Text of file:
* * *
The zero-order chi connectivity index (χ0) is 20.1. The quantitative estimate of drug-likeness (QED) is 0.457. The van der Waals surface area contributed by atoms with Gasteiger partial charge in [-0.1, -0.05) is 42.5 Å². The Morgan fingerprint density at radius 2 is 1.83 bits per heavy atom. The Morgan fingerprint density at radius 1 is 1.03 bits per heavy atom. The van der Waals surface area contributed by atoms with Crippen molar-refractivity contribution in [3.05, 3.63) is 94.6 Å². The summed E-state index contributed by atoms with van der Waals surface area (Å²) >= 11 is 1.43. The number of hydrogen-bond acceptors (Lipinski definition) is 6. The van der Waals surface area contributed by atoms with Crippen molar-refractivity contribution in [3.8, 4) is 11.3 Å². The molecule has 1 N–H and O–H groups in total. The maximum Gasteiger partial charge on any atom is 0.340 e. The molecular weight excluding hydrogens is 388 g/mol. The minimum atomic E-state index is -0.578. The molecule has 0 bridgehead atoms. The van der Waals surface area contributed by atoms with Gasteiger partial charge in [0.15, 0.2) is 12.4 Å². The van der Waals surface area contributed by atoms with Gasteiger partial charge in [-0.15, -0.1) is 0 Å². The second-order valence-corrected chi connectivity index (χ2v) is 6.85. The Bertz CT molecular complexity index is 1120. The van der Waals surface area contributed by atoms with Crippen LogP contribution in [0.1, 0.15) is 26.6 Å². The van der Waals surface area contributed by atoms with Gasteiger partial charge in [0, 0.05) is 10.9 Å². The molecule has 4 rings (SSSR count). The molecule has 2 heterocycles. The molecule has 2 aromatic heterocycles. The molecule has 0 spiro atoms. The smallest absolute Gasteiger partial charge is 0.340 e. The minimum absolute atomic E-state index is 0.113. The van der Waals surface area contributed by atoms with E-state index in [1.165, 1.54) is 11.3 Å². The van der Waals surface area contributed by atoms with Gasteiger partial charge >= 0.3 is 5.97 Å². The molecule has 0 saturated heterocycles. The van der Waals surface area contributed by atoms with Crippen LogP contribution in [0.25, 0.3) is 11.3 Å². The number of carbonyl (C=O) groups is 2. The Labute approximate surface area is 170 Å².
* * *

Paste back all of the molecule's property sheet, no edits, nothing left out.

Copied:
The zero-order chi connectivity index (χ0) is 20.1. The quantitative estimate of drug-likeness (QED) is 0.457. The van der Waals surface area contributed by atoms with Gasteiger partial charge in [-0.1, -0.05) is 42.5 Å². The Morgan fingerprint density at radius 2 is 1.83 bits per heavy atom. The Morgan fingerprint density at radius 1 is 1.03 bits per heavy atom. The van der Waals surface area contributed by atoms with Crippen molar-refractivity contribution in [3.05, 3.63) is 94.6 Å². The summed E-state index contributed by atoms with van der Waals surface area (Å²) >= 11 is 1.43. The number of hydrogen-bond acceptors (Lipinski definition) is 6. The van der Waals surface area contributed by atoms with Crippen molar-refractivity contribution in [3.8, 4) is 11.3 Å². The molecule has 1 N–H and O–H groups in total. The maximum Gasteiger partial charge on any atom is 0.340 e. The molecular weight excluding hydrogens is 388 g/mol. The minimum atomic E-state index is -0.578. The molecule has 0 bridgehead atoms. The van der Waals surface area contributed by atoms with Gasteiger partial charge in [0.15, 0.2) is 12.4 Å². The van der Waals surface area contributed by atoms with Gasteiger partial charge in [-0.15, -0.1) is 0 Å². The second-order valence-corrected chi connectivity index (χ2v) is 6.85. The Bertz CT molecular complexity index is 1120. The van der Waals surface area contributed by atoms with Crippen LogP contribution in [0.1, 0.15) is 26.6 Å². The van der Waals surface area contributed by atoms with Gasteiger partial charge in [0, 0.05) is 10.9 Å². The molecule has 4 rings (SSSR count). The molecule has 2 heterocycles. The molecule has 2 aromatic heterocycles. The molecule has 0 spiro atoms. The smallest absolute Gasteiger partial charge is 0.340 e. The minimum absolute atomic E-state index is 0.113. The van der Waals surface area contributed by atoms with E-state index in [1.165, 1.54) is 11.3 Å². The van der Waals surface area contributed by atoms with Gasteiger partial charge >= 0.3 is 5.97 Å². The molecule has 0 saturated heterocycles. The van der Waals surface area contributed by atoms with Crippen LogP contribution in [0.25, 0.3) is 11.3 Å². The number of carbonyl (C=O) groups is 2. The Labute approximate surface area is 170 Å².